CL_V_P: Clinical Medicine V. Posters
Balázs Csoma1, Filippa Beringer1, Gergő Szűcs1, Veronika Müller1, Zsófia Lázár1
1 Department of Pulmonology, Semmelweis University, 25-29 Tömő Str, 1083 – Budapest, Hungary
Introduction: Elevated lower airway nitrative stress in asthma and COPD can be monitored by measuring exhaled nitric oxide (NO) concentration. Nasal inflammation seems to influence the disease in the lower airways and worsens clinical control. However, nasal NO (nNO) measurement is not widely used to assess upper airway inflammation.
Aims: To evaluate the repeatability and within-subject variations of nNO output (nV̇NO) in healthy adults, and to study its correlation to lower airway NO parameters.
Methods: nV̇NO was measured in healthy non-smokers at baseline (N=27, age: 28±7 years) using NOA280i. Measurements were repeated after 1 hour (N=15), 1 day (N=15) and 1 week (N=17). At baseline, lower airway NO parameters (FeNO, total flux of NO in the conducting airways (JawNO) and alveolar NO concentration (CANO)) were also measured.
Results: Baseline median nV̇NO was 464.8 (IQR=404.0-536.0) nl/min. The mean differences between the baseline and repeated measurements were not significant (p>0.05) i.e., there was no systemic bias at repeated measurements. The coefficients of repeatability (mean: 118.3, IQR=87.8-181.2 nl/min) and variation (mean: 9.1%) were low. The mean within-subject variation was 42.7 nl/min. We found no correlation between nV̇NO and lower airway NO (FENO: p=0.44, JawNO: p=0.39, CANO: p=0.77, respectively).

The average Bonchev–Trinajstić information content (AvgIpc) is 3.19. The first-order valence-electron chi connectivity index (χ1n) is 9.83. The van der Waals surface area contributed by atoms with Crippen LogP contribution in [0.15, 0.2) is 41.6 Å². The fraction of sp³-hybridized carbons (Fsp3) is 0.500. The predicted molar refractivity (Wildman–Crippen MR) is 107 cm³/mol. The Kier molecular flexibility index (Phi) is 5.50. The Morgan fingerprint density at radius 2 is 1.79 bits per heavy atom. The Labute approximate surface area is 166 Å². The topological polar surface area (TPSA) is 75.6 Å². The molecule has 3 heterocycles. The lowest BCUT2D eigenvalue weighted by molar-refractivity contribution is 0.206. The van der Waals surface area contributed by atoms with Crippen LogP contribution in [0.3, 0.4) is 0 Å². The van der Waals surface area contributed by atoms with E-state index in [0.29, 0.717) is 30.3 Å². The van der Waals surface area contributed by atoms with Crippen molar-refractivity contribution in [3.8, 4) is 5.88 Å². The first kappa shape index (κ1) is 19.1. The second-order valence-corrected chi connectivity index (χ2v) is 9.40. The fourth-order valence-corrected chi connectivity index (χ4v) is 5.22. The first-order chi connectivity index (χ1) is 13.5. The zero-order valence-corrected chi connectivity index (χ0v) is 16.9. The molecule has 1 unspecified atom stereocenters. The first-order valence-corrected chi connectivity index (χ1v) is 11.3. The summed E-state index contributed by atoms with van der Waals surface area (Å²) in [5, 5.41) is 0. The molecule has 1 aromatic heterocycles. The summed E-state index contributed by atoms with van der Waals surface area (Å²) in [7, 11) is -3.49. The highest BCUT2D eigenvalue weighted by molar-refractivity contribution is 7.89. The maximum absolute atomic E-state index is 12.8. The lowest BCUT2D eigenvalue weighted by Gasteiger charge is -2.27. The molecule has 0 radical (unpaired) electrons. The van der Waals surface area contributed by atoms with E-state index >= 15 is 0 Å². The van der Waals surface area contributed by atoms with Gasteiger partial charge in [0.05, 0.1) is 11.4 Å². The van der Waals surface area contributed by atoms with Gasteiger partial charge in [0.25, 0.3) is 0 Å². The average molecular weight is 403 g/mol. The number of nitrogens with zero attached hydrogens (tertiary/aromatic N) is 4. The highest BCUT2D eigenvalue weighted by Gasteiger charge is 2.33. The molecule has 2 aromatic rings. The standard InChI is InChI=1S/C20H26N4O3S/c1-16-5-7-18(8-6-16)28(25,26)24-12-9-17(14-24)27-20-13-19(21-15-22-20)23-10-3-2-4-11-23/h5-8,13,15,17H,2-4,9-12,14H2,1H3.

Conclusions: Our results show that nNO output has good repeatability and an acceptable within-subject variation in healthy adults. NO production in the upper and lower airways might not be related. Our data help establish the minimal clinically important difference in nNO output.
Funding: Supported by the ÚNKP-20-3-I-SE-20 New National Excellence Program of the Ministry for Innovation and Technology from the source of the National Research, Development and Innovation Fund
Semmelweis University, Károly Rácz Doctoral School of Clinical Medicine